Monday, 29 March 2010

Expensive but it was nice!

To be honest nice is an understatement!

Last Saturday I took a couple of friends to lunch at Jamie Olivers Italian restaurant at Canary Wharf in London's Docklands. This is an area of London which is not in my normal orbit, in fact last time I was there it was docks with ships and dockers! Now I do not think I could even afford to live there!

Anyway the lunch was rather awesome, nothing special just a main dish, desert and a couple of drinks and the bill came to £55. However the quality of the food was rather fantastic, you wanted to eat it slowly and savour every morsel. In fact one of my friends wanted to lick the plate (don't worry we did not let him)! For me the highlight was the chocolate, raspberry and amaretto brownie served with Bourbon ice cream mmmmmmmm

Yes it was expensive but worth every penny!

Tomorrow afternoon I get the result of my latest scan so as usual I am getting rather worried about the result. I am sure it will be fine but at 3 in the morning you have doubts.


Monday, 22 March 2010

My second family

It was always said that when you joined the railway you were either there for 3 months or you stayed for life. The latter is most certainly true in my case!

I do not know about any other industry but the railway is like one big family, yes we have our disagreements but they are soon pushed out of the way for the benefit of the whole railway community but likewise there are lots of good times. a lot of people probably do not realise it but we run our own old peoples home as well as convalescent homes- all paid for by voluntary contributions from the staff. At one stage we even had our own orphanage! The vast majority of staff also make contributions to organisations such as Dr Barnardos and here on Southeastern staff choose two charities each year for the company to support.

All this is very worthwhile but what makes a true family atmosphere is the staff themselves and we will always do our best to support each other. Also I suppose its almost a requirement to have a weird sense of humour. An example of this is how we change place names to literal wording eg Canterbury becomes fast funerals and Catford become pussycar! This sense of humour is contagious, years ago I worked with someone who liked there toast rather well done and one day we popped into a cafe for breakfast and when the chap behind the counter saw George he called out to the kitchen 'two slices of burnt and buggered please'.

All in all it has been a very happy 42 years in the industry as I hope my ramblings show and will continue to do so.


Wednesday, 3 March 2010

Newspapers, Stamps and Postal Orders

Firstly I must record my sadness about the decision of the BBC to close 6Music. It is about the only national radio station that I can listen to. Otherwise I restrict myself to either BBC Kent or BBC Sussex, I certainly can not listen to the comercial network which has morphed in to Heart. I have added my name to the on line petition to save 6Music however as it only broadcasts on DAB its listnership is always going to be lower than an FM station.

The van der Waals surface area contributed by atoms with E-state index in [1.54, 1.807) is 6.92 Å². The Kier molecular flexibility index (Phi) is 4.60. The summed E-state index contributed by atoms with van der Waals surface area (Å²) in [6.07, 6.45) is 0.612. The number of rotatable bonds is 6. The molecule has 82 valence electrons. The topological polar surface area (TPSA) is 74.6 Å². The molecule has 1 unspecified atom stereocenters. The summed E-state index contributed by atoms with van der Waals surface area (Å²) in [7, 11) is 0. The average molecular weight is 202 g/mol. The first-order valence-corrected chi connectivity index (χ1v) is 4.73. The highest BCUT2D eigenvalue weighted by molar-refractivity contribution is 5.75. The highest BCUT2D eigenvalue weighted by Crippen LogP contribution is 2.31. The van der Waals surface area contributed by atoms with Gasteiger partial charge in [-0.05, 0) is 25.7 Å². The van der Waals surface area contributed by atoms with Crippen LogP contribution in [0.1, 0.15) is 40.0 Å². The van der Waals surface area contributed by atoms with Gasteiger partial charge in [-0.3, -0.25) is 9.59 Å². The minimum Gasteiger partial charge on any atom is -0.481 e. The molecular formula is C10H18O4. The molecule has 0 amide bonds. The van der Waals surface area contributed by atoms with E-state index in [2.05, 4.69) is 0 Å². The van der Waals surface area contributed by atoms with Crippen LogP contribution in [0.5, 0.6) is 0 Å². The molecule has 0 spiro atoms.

Anyway after a year at Beckenham Junction I was on the move again, this time to Sole Street. The only reason that there was a station at Sole Street and the subsequent establishment of a village there was that when the London Chatham and Dover Railway built ther London extension Lord Darnley of Cobham Hall refused to have the railway any where near Cobham Hall his residence. As a result the line was built to the south even though this involved a steep climb out of the Medway Valley on which in past times many a steam train has come to grief. As a result of this the station was one of only three on South Eastern to run its own post office. The station staff at that time was quite large-two signalmen, two railmen and myself. (Now its just one part timer). We also sold papers on behalf of a newsagent from a neighbouring village- to this day I do not know how he ever made any money as everytime we tried to give him the paper money we were always fobbed off with comments like 'can't take it now' or 'give it to charity'!

The Post Office also did a roaring trade as in those days pensions and benefits were paid in cash and cheques were comparatively rare so there was always a demand for postal orders. As a result of this we got to know every one in the village and it was a lovely atmosphere to work in, you knew all your customers by name and they knew yours. It was a result of this that I met my first serious girl friend a relationship that lasted about 4 years long after I left Sole Street.

One strange thing about Sole Street was that the telephone box outside the station shared the same number as the ticket office so you had to be cautious about using the phone. As Cobham Hall had now become a girls boarding school we also had the joy of the girls arriving at start of term and departing at the end. You have never seen so much luggage, we used to have to get the 12.14 train from Victoria strengthened on the first day with a motor luggage van and the same on a return trip. Road transport was provided for the journey from station to school.

Even though I was happy there I thought that it was time to move on and in British Rail days a national vacancy list was issued every week and when I saw an advert for a job on the divisional relief I applied but will tell you about that next time.

As a matter of interest the other South Eastern stations with post offices were Pluckley and Martin Mill. It has also been suggested that I amplify my memories and write a book but you are probably completely bored by now.